The aforementioned U.S. Pat. No. 4,705,998 discloses a moisture sensor comprising "printed circuit" type conductive strips. Since this moisture sensor is positioned where it can be wiped by the windshield wiper, it is located in the normal field of view of the driver. The aforementioned U.S. patent application Ser. No. 221,866 discloses various configurations of a moisture sensor of this type which can be located out of the normal field of view of the driver swept by the windshield wiper. In this case, however, separate means are provided for repetitively removing the moisture from the exposed surface of the moisture sensor in synchronism with the movement of the window wiper. This moisture sensor has the disadvantage of requiring a separate mechanism which not only increases the cost of the device but is subject to problems of reliability.

The aforementioned U.S. patent application Ser. No. 258,159, which is entirely included herein except for the claims, discloses a number of improvements that overcome these and other problems encountered in the related art. The claims made in application Ser. No. 258,159 failed to claim all novel and useful improvements. The specification in application Ser. No. 258,159 did not completely disclose embodiments for such details as keeping the wiper motor operating until the blades are parked by the built-in homing or parking switch in the wiper motor, alternative multiplexing schemes for connecting the sensor strips to the current detection means, and alternative position sensing embodiments. This present application, which is a continuation-in-part of application Ser. No. 258,159, discloses these features in more detail and claims all of the novel and useful features of the present invention as conceived by the inventors.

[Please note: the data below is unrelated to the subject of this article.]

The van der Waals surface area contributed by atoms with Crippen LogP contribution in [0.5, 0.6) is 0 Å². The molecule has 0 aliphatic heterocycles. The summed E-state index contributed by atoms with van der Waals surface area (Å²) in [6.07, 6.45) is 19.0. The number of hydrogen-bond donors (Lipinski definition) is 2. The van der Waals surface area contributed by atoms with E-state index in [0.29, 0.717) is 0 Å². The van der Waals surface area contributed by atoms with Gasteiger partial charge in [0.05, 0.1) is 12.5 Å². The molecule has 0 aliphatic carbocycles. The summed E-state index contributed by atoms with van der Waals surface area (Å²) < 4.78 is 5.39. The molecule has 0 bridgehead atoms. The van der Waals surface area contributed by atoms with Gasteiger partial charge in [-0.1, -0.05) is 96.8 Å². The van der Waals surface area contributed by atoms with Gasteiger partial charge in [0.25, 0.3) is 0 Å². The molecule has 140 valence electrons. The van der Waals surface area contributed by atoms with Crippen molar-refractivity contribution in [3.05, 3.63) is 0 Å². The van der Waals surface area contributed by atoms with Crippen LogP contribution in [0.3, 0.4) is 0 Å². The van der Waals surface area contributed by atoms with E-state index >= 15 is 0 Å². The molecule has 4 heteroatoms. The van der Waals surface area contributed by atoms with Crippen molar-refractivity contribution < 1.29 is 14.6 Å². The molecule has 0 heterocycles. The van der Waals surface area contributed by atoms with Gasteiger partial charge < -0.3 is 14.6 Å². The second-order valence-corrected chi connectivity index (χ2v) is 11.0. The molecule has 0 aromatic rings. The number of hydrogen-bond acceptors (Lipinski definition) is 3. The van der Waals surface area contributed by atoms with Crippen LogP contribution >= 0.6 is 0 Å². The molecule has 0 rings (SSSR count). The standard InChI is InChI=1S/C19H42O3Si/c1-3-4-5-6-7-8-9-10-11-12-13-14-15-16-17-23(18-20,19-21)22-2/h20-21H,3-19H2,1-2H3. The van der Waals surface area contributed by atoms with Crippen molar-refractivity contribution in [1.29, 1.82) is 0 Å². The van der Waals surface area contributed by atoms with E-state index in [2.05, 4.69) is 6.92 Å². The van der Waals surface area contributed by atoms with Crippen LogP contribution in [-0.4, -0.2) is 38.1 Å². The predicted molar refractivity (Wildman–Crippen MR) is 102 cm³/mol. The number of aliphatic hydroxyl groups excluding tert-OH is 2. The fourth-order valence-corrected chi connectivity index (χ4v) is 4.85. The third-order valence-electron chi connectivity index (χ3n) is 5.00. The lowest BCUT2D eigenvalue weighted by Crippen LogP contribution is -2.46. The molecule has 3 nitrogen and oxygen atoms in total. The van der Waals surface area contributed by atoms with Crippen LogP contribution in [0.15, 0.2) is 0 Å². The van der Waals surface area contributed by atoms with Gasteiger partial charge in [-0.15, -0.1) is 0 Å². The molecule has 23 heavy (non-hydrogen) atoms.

SUMMARY OF THE INVENTION

It is a general object of the present invention to provide a control system for operating an electrically actuated device, such as a windshield wiper, a power window, a sun roof or a convertible top of a motor vehicle, in response to the presence of water moisture, which control system overcomes the disadvantages of the prior systems described above.

It is a more particular object of the present invention to provide a control system of the above-described type which can discriminate and count individual water droplets which are deposited on a moisture sensor.